Cat Domestication in China 5,300 Years Ago

Signs of a mutually dependent relationship in an ancient Chinese village.

A study conducted by researchers at the Chinese Academy of Sciences has produced the first direct evidence for the processes of cat domestication. 

Led by Yaowu Hu, he and his colleagues analyzed eight bones from at least two wild cats excavated from the site of the ancient Chinese village of Quanhucun, using radiocarbon dating and isotopic analyses of carbon and nitrogen traces in the bones of the cats. The analysis showed that the cats were preying on animals that lived on farmed millet — probably rodents. Archaeological evidence indicated that the village farmers had problems with rodents in the grain stores. In essence, the cats and the villagers had developed a kind of symbiotic relationship. 

“Results of this study show that the village of Quanhucun was a source of food for the cats 5,300 years ago, and the relationship between humans and cats was commensal, or advantageous for the cats,” said study co-author Fiona Marshall, PhD, a professor of archaeology in Arts & Sciences at Washington University in St. Louis. “Even if these cats were not yet domesticated, our evidence confirms that they lived in close proximity to farmers, and that the relationship had mutual benefits.”



Above: Field specimens from the site of Quanhucun showing key body parts and the presence of an aged animal with worn dentition. (A) Left mandible with worn fourth premolar and first molar; (B) right humerus; (C) left pelvis; (D) left tibia. Credit: Courtesy of PNAS


While it often has been argued that cats were attracted to rodents and other food in early farming villages and domesticated themselves, until now, there has been little evidence for this theory.

Other clues gleaned from the Quanhucun food web suggest the relationship between cats and humans had begun to grow closer. One of the cats was aged, showing that it survived well in the village. Another ate fewer animals and more millet than expected, suggesting that it scavenged human food or was fed.

Cat remains rarely are found in ancient archaeological sites, and little is known about how they were domesticated. Cats were thought to have first been domesticated in ancient Egypt, where they were kept some 4,000 years ago, but more recent research suggests close relations with humans may have occurred much earlier, including the discovery of a wild cat buried with a human nearly 10,000 years ago in Cyprus.

Recent DNA studies suggest that most of the estimated 373 million domestic cats* now living around the globe are descendants most directly of the Near Eastern Wildcat, one of the five Felis sylvestris lybica wildcat subspecies still found around the Old World.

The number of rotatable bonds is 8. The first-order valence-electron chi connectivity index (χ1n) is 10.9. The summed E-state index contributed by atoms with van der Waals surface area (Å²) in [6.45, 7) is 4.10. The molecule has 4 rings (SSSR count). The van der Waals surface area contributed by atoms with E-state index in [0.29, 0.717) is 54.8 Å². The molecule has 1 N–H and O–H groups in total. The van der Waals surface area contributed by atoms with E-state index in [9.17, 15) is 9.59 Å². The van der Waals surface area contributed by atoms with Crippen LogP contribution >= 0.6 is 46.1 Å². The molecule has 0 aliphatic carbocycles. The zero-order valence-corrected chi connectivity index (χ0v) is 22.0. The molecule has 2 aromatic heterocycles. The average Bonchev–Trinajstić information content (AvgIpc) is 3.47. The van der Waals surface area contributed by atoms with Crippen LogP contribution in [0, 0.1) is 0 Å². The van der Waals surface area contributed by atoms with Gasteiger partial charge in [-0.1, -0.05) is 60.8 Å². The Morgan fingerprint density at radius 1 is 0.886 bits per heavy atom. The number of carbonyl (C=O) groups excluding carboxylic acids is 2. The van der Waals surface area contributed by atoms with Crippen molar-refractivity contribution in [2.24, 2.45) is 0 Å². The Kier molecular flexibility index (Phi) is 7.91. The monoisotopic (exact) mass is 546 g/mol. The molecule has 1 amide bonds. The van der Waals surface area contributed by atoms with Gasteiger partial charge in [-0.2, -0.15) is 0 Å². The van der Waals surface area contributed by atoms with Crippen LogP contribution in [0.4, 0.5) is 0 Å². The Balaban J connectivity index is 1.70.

Marshall, an expert on animal domestication, said there currently is no DNA evidence to show whether the cats found at Quanhucun are descendants of the Near Eastern Wildcat, a subspecies not native to the area. If the Quanhucun cats turn out to be close descendents of the Near Eastern strain, it would suggest they were domesticated elsewhere and later introduced to the region.

“We do not yet know whether these cats came to China from the Near East, whether they interbred with Chinese wild-cat species, or even whether cats from China played a previously unsuspected role in domestication,” Marshall said.

This question is now being pursued by researchers based in China and in France.

Details of the study have been published in the early online publication, PNAS  (Proceedings of the National Academy of Sciences) during the week of Dec. 16, 2013.


Other members of the research team included Xianglong Chen, Changsui Wang and Liangliang Hou, all affiliated with the Chinese Academy of Sciences’ Key Laboratory of Vertebrate Evolution and Human Origins and the Institute of Vertebrate Paleontology and Paleoanthropology; Songmei Hu, of the Archaeological Research Institute of Shaanxi Province, Xi’an, China; and Xiaohong Wu, of the Department of Archaeology, Peking University, in Beijing.


Source: Adapted and edited from a press release of Washington University in St. Louis.


Cover Photo, Top Left: The Near Eastern Wildcat, native to Western Asia and Africa, considered the primary ancestor of all domestic cats now living around the globe. Credit: Wikimedia Commons